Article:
Bristol University's initiative to provide a career "pathway" for its teachers ("Bristol opens career path to give teachers equal footing", September 14) is welcome, but its proposals raise important issues:
It would appear to be mainly concerned with the "hidden workforce" via what it calls "pathway three".
It does nothing for those in the mainstream with duties to teach and research who wish to be considered for rewards in both areas, as against the still strong culture that "considers teaching to be a normal duty of all academic staff, while it considers research to be - in a telling phrase - an academic's 'own work' and administration a 'chore' that at times ought to be rewarded just because it is a chore".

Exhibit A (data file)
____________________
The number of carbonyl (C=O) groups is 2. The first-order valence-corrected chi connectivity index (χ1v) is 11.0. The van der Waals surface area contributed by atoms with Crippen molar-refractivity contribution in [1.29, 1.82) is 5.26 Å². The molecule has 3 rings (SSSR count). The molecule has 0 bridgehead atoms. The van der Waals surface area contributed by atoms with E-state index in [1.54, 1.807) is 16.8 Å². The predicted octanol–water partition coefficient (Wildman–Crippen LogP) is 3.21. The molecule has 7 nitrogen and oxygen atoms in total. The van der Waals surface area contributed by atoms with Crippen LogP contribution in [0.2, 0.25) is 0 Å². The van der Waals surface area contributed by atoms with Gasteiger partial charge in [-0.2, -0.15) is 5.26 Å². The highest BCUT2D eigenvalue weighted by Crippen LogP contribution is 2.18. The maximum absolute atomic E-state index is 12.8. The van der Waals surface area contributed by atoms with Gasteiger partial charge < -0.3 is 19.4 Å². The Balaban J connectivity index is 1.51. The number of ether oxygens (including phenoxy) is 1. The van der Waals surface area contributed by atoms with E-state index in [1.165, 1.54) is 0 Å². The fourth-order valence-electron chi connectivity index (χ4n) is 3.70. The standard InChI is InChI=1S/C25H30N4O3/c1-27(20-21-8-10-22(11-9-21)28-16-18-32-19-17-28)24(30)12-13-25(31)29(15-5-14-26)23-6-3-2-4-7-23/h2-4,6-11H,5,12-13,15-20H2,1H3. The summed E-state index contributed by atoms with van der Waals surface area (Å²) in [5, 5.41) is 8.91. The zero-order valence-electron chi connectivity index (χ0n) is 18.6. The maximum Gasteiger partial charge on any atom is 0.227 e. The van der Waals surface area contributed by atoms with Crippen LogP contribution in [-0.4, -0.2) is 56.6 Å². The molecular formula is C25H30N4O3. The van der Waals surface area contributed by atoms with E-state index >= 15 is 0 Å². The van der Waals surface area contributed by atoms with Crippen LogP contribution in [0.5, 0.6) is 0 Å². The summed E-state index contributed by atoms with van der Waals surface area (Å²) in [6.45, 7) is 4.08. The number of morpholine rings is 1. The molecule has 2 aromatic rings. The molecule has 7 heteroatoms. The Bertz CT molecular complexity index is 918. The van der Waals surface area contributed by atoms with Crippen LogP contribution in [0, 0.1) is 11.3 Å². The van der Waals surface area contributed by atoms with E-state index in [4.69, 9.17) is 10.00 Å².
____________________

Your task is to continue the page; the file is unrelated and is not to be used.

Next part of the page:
Indeed, it strengthens the divide between teaching and research by the unnecessary nomenclature "professorial teaching fellow" instead of "professor" and so on, which in today's climate will devalue the perception of the new grades.
I hope Bristol will take due note of the recommendations in my and Patricia Partington's 1993 report to the Committee of Vice-Chancellors and Principals, Teaching Standards and Excellence in Higher Education , from which the quote in point two is taken. It covers the concerns of the university and much more and is as valid now as it was then.
Honorary visiting professor